IIRC , I got my brand new CQC-4KXL off Ebay for ~$25 or so . You're not gonna find a new real Emerson or ZT anywhere in that ballpark .

    So what can you realistically expect , performance-wise ? :confused:

    I've enjoyed playing around with mine and have so far not experienced any problems . But I don't expect a truly hard use "tactical" , (emergency ,survival ) dependably from this knife . I have others for that . ;)
  14. marrenmiller

    marrenmiller Basic Member Basic Member

    Apr 6, 2017
    I wonder how well Kershaw does D2 on average. It seems like that steel on budget knives is frequently horribly heat treated, if cut tests are anything to go by.

    Sign me up for more budget Emerson models, though. I've always liked his designs, but hated the execution of the three that I had. At the very least, the Kershaw models seem to be made about as well and are reasonably priced.
  15. fly36gti


    May 28, 2016
    Don't get it twisted, I love Emerson as long as Zero Tolerance builds it.
    True story.
  16. 115Italian


    Nov 13, 2015
    D2 sounds good. But what sounds better is cpm 154. Why is kershaw only using it on the launch series?
  17. Yo Mama

    Yo Mama

    Sep 25, 2011
    So you out an accusation with zero backup on Emerson locks, and want to answer by saying you like ZT instead (talk about self defeating locks now ZT is a company that knows how to do that fo sho)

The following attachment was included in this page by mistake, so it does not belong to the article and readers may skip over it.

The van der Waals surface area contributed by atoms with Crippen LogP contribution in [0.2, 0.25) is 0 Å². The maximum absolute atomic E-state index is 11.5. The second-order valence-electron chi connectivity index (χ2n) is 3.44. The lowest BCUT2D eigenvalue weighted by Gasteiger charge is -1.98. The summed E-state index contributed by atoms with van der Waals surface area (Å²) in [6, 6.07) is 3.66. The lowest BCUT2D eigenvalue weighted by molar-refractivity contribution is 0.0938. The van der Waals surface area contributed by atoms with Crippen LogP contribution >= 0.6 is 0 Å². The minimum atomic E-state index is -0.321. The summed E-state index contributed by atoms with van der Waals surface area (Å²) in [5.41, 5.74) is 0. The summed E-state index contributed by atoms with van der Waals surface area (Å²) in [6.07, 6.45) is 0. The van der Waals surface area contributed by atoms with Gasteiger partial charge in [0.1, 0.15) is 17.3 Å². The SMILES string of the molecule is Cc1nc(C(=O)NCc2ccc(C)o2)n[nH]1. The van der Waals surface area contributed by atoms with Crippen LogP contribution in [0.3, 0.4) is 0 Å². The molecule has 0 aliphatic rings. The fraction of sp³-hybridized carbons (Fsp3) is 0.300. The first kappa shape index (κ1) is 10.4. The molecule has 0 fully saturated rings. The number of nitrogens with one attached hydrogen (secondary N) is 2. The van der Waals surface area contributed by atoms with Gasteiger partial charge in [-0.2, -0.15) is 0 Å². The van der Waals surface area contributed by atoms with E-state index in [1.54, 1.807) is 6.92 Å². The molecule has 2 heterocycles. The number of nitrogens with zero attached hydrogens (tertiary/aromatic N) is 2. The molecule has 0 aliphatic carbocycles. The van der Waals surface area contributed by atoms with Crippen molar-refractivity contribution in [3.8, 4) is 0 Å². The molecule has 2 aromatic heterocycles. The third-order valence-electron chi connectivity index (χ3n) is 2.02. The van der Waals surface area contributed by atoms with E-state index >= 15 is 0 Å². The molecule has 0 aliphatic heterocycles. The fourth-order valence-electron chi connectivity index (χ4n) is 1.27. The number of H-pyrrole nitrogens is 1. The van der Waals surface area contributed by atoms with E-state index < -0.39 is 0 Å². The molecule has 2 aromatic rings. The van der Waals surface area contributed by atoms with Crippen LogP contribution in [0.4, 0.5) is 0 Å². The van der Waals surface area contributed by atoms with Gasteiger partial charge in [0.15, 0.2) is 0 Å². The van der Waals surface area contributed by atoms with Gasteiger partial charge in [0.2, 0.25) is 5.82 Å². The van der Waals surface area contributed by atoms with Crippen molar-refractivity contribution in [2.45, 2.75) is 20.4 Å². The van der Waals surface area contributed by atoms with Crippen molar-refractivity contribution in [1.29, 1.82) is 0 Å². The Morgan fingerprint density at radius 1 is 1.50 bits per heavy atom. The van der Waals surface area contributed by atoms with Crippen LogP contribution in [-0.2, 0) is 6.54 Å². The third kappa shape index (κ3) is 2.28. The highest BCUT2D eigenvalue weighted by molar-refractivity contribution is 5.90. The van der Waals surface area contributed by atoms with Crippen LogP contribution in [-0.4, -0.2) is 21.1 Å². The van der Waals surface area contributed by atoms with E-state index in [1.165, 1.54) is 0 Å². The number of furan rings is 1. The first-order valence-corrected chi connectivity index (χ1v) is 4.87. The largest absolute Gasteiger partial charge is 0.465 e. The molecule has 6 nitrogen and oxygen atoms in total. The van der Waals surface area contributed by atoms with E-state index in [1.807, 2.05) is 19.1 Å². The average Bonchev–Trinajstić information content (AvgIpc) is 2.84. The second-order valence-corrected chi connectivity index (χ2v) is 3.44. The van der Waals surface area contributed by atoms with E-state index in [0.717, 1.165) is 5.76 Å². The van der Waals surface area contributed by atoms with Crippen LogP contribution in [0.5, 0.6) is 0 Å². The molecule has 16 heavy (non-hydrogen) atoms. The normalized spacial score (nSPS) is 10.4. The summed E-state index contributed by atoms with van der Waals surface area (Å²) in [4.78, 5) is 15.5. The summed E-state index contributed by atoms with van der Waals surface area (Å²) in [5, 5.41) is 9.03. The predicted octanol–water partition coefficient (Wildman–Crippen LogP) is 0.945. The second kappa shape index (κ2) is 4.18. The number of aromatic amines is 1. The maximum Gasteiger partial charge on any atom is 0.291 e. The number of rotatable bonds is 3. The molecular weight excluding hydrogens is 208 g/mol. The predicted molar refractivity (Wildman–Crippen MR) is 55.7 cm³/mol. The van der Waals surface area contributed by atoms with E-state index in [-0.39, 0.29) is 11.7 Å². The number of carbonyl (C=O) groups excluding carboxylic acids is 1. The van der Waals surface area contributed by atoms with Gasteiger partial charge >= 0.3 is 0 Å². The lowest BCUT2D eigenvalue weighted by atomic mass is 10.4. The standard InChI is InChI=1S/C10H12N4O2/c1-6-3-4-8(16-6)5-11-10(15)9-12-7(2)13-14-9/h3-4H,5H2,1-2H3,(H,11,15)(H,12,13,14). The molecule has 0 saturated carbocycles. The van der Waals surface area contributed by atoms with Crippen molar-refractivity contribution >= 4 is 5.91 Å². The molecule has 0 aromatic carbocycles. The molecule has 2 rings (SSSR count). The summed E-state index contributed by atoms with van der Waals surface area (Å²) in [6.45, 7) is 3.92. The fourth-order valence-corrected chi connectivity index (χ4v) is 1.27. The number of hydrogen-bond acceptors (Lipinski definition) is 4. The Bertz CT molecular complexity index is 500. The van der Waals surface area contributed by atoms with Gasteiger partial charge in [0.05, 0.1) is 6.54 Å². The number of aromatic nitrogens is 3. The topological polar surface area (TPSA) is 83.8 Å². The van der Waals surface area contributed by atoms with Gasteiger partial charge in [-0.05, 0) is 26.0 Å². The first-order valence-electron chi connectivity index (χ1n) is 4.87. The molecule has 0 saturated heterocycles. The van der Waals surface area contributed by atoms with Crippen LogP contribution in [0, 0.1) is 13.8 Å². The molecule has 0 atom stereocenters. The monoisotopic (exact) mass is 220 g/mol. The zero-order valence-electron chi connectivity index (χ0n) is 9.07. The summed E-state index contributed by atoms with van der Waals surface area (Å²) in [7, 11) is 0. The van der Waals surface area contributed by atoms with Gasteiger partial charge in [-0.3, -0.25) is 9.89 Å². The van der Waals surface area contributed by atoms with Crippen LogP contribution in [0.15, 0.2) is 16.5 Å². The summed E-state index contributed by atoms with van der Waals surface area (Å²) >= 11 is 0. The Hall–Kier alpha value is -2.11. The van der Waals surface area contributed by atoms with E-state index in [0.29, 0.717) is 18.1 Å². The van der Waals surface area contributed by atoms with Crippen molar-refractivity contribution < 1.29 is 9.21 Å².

willc and mdrgn79 like this.
  18. fly36gti


    May 28, 2016
    Don't mean to offend but we surley must be reading different posts and have different first hand experience.
    Had a thick slab of Ti on BM Vicar that would defeat, then your fingers are just along for the ride to the hospital or not if your lucky and patch yourself up.
    For me its framelock or fixed.
  19. fly36gti


    May 28, 2016
    If you understand the geometry of framelocks there the best. NEVER had an issue with ZT framelocks.
    How is it possible for the lock to defeat when I'm gripping the handle? The same can not be said for linerlocks.
    We'll just have to agree to disagree.
  20. Yo Mama

    Yo Mama

    Sep 25, 2011
    Thanks man I did read it differently I appreciate the response. Problem is all liner and frame locks can fall victim to poor geometry. The titanium would have nothing to do with it. Instead it's the angles used between lockface and tang. Being just a bit off is really bad.

    With your experience I'd definately go with an axis lock, demko, cbbl, or Buck has reused the strap lock that would be pretty hard to defeat.
    Last edited: Sep 18, 2019
    mdrgn79 likes this.

Share This Page